The heavies at Australia Post legal department came down like a ton of bricks on the L.H.I Courier Post, demanding all sorts of undertakings, and claiming the issuance of these labels was breaking an Act of Parliament - the Australian Postal Corporation Act (1989) and may also have been in breach of the Trade Practices Act of 1974. Legal action in the Federal Court of Australia was threatened as was confiscation of all profits, etc.

Now we are talking here of a little island with a total population of about 300 people. But make that 300 feisty people! The courier service has strong community support on the island, and they fought back. They pleaded their case to the super powerful corporate watchdog the Australian Consumer & Competition Commission, or the A.C.C.C, headed by Professor Fells. The A.C.C.C. thought L.H.I. had a strong case I understand, and determined the $A1.80 Cinderella was clearly not an Australian Postage stamp as covered and protected under the Act.

I recall that all manner of stamps have been peddled within Australia that had EVERY appearance of being Australian postage stamps, but were not. The Thirlmere Railway annual issues spring to mind. So do the full colour $A5 and $A8 Kakadu National Park Wetland Conservation Duck stamps, which were not issued until 1989 so these surely breached the Act?

These were even printed by Leigh Mardon in Melbourne, so gimme a break and tell me Australia Post were ignorant of these! I also recall the Royal Flying Doctor Service issues. And if memory serves me correctly these Duck and RFDS stamps all of which appear to have breached the Act, were actually offered and sold by Australia Post via the Philatelic Bulletin! Ah, where were the army of lawyers back THEN!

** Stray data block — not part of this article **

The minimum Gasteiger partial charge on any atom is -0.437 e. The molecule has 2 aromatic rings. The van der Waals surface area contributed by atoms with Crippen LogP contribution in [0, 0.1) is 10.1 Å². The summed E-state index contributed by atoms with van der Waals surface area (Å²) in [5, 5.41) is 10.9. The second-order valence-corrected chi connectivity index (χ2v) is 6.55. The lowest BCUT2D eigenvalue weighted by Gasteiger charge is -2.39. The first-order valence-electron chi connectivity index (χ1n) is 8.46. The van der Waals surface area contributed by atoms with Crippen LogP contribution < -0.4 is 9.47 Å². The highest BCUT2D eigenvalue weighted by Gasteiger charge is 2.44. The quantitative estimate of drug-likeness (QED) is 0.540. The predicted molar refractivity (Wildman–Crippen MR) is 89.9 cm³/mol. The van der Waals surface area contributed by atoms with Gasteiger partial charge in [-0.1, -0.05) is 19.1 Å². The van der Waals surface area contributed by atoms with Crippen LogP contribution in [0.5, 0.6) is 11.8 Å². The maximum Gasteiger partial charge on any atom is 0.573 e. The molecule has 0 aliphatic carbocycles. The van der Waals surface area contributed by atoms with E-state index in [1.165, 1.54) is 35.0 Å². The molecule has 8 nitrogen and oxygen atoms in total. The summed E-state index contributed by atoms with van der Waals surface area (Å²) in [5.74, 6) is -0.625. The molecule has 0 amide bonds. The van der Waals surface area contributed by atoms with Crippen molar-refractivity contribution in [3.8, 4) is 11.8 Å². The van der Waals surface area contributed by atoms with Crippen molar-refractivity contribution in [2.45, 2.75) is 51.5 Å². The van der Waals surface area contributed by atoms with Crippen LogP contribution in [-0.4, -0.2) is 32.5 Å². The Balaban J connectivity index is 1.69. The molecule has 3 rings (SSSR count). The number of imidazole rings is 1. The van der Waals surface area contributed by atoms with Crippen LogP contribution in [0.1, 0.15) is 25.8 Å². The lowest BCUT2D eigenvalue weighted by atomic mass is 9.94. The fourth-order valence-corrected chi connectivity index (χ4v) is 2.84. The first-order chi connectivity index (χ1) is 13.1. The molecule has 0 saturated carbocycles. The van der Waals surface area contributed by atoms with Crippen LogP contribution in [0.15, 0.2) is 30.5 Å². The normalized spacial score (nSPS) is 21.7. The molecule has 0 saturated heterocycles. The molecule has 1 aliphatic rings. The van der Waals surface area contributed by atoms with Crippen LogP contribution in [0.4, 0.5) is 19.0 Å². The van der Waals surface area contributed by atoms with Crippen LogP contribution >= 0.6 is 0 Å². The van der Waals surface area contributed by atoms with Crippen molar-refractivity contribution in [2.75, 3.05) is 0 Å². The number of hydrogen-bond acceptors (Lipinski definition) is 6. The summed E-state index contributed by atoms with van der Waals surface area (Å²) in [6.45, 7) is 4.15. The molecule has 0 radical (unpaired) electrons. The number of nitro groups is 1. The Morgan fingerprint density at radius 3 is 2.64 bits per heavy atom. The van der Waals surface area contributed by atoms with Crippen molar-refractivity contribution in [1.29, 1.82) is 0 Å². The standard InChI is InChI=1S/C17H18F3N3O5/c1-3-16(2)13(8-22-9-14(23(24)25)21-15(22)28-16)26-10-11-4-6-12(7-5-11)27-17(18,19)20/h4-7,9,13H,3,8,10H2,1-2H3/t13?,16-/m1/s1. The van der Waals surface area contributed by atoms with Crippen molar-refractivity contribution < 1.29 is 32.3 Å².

The new L.H.I. issue (June 10th) is thus an Emergency label, created when the legal position with the AP heavies was not resolved. I understand a very pretty, 4 colour, 4 stamp set of local marine life is now in production. Correction, HAD been in production for 6 months until the jackboots came down. So, the Emergency stamp may be rather short-lived. I am told the FDC production numbered only a few 100. I sure bought some when I head that!

For anyone who collects this sort of thing, go for it. The stamps are not expensive, and will I suspect be forerunners in a regular and long running issue plan. And we all know what usually happens to the First of anything that gets widely overlooked!

Three Years Late